Why Memes Are Great

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I had so much fun with the SOTU speech last night, mainly because I waited for interesting rhetorical and visual moments and made some wonderful memes.

Memes are about the most effective persuasion tool out there. Humans by nature are visual creature, so when we see a simple message paired with an image that’s either humorous or poignant, it resonates with us, and sticks with us (which is why you see so many copycat memes. I’m going to officially declare the guy looking at the girl walking by while his girlfriend is pissed officially dead btw — stop making memes with that! It’s 2018’s Gene Wilder “So you’re saying…” meme at this point.). It’s that simple. Effectively wielding them can really turn you into a powerful persuader, even if you’re stealing memes like I did with the one above in this post.

But as Vox Day adeptly said this morning, the whole line itself was a stolen meme, and a brilliant move. It’s the only thing that will be remembered in the coming weeks. This is the power of memes. If you haven’t figured them out yet, it’s something to work on.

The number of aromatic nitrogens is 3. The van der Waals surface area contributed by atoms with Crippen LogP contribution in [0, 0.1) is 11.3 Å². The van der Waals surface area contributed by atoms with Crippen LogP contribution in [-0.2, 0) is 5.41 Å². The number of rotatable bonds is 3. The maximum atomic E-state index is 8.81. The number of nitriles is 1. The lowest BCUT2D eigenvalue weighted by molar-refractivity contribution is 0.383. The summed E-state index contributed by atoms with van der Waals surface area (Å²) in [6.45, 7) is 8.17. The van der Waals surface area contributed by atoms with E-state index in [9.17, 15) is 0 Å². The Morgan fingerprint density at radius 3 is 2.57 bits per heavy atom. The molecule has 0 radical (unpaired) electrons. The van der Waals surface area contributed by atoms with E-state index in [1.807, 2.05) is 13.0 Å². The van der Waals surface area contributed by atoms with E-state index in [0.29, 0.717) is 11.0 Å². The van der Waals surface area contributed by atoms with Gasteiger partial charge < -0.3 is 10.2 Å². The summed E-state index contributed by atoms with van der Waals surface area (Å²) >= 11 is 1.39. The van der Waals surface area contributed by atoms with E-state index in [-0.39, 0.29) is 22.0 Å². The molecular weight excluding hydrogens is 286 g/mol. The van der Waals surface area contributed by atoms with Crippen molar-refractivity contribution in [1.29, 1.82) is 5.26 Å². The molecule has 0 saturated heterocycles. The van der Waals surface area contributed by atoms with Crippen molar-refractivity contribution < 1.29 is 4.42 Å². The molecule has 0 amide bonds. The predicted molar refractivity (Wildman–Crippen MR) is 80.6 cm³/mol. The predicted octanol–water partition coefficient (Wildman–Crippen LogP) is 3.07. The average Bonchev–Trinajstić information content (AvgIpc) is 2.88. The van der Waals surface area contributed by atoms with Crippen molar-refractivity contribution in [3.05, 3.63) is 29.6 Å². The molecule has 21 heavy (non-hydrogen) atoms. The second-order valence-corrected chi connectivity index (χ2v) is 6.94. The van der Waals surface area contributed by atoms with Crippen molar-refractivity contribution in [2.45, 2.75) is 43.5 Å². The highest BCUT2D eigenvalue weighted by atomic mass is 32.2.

The reason memes work is the simplicity of it. I’ve seen a lot of people make common mistakes which are easy to avoid: 1. try to crowd too much text into memes — you can’t do this. simple is everything.  2. use a picture that’s no appropriate for the meme (or of yourself to try to make you into a meme) this is a no no.  3. Advertise or try to put a social media handle into a meme — again, defeats the point. let the message breathe. Anyone seeing advertising in a meme will be turned off by your meme.

Simple stuff to make your messaging in memes more effective. And we’ll have more great meme wars to come. 2016 was just the beginning.

If you like my memes, you’ll probably like my characters. Make sure you read my book, For Steam And Country, which is full of fun moments.

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